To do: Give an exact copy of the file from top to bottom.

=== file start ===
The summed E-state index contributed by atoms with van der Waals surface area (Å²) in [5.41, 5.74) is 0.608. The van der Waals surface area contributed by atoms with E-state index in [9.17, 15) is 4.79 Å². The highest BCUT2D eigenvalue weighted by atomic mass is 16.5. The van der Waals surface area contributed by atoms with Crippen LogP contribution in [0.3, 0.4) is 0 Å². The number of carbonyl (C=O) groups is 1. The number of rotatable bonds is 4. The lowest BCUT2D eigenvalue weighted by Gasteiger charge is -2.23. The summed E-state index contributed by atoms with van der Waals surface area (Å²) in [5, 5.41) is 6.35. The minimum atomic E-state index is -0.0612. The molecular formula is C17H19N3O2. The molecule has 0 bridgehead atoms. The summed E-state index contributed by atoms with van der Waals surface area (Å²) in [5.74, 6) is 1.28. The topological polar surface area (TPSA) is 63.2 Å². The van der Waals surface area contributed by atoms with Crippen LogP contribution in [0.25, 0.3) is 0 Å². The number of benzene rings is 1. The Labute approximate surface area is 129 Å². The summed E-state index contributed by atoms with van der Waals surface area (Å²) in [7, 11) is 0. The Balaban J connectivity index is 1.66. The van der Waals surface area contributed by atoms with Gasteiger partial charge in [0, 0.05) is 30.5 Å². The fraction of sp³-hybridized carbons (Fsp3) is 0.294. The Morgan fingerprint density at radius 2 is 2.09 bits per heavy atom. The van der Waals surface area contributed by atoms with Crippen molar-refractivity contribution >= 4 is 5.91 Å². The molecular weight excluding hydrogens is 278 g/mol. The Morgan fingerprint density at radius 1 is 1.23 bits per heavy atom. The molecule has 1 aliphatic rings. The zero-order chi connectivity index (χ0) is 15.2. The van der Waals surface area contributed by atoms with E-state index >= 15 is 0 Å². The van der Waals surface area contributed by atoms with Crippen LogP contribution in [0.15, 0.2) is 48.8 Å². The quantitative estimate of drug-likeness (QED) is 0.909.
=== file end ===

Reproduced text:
The summed E-state index contributed by atoms with van der Waals surface area (Å²) in [5.41, 5.74) is 0.608. The van der Waals surface area contributed by atoms with E-state index in [9.17, 15) is 4.79 Å². The highest BCUT2D eigenvalue weighted by atomic mass is 16.5. The van der Waals surface area contributed by atoms with Crippen LogP contribution in [0.3, 0.4) is 0 Å². The number of carbonyl (C=O) groups is 1. The number of rotatable bonds is 4. The lowest BCUT2D eigenvalue weighted by Gasteiger charge is -2.23. The summed E-state index contributed by atoms with van der Waals surface area (Å²) in [5, 5.41) is 6.35. The minimum atomic E-state index is -0.0612. The molecular formula is C17H19N3O2. The molecule has 0 bridgehead atoms. The summed E-state index contributed by atoms with van der Waals surface area (Å²) in [5.74, 6) is 1.28. The topological polar surface area (TPSA) is 63.2 Å². The van der Waals surface area contributed by atoms with Crippen LogP contribution in [0.25, 0.3) is 0 Å². The number of benzene rings is 1. The Labute approximate surface area is 129 Å². The summed E-state index contributed by atoms with van der Waals surface area (Å²) in [7, 11) is 0. The Balaban J connectivity index is 1.66. The van der Waals surface area contributed by atoms with Gasteiger partial charge in [0, 0.05) is 30.5 Å². The fraction of sp³-hybridized carbons (Fsp3) is 0.294. The Morgan fingerprint density at radius 2 is 2.09 bits per heavy atom. The van der Waals surface area contributed by atoms with Crippen molar-refractivity contribution >= 4 is 5.91 Å². The molecular weight excluding hydrogens is 278 g/mol. The Morgan fingerprint density at radius 1 is 1.23 bits per heavy atom. The molecule has 1 aliphatic rings. The zero-order chi connectivity index (χ0) is 15.2. The van der Waals surface area contributed by atoms with E-state index >= 15 is 0 Å². The van der Waals surface area contributed by atoms with Crippen LogP contribution in [0.15, 0.2) is 48.8 Å². The quantitative estimate of drug-likeness (QED) is 0.909.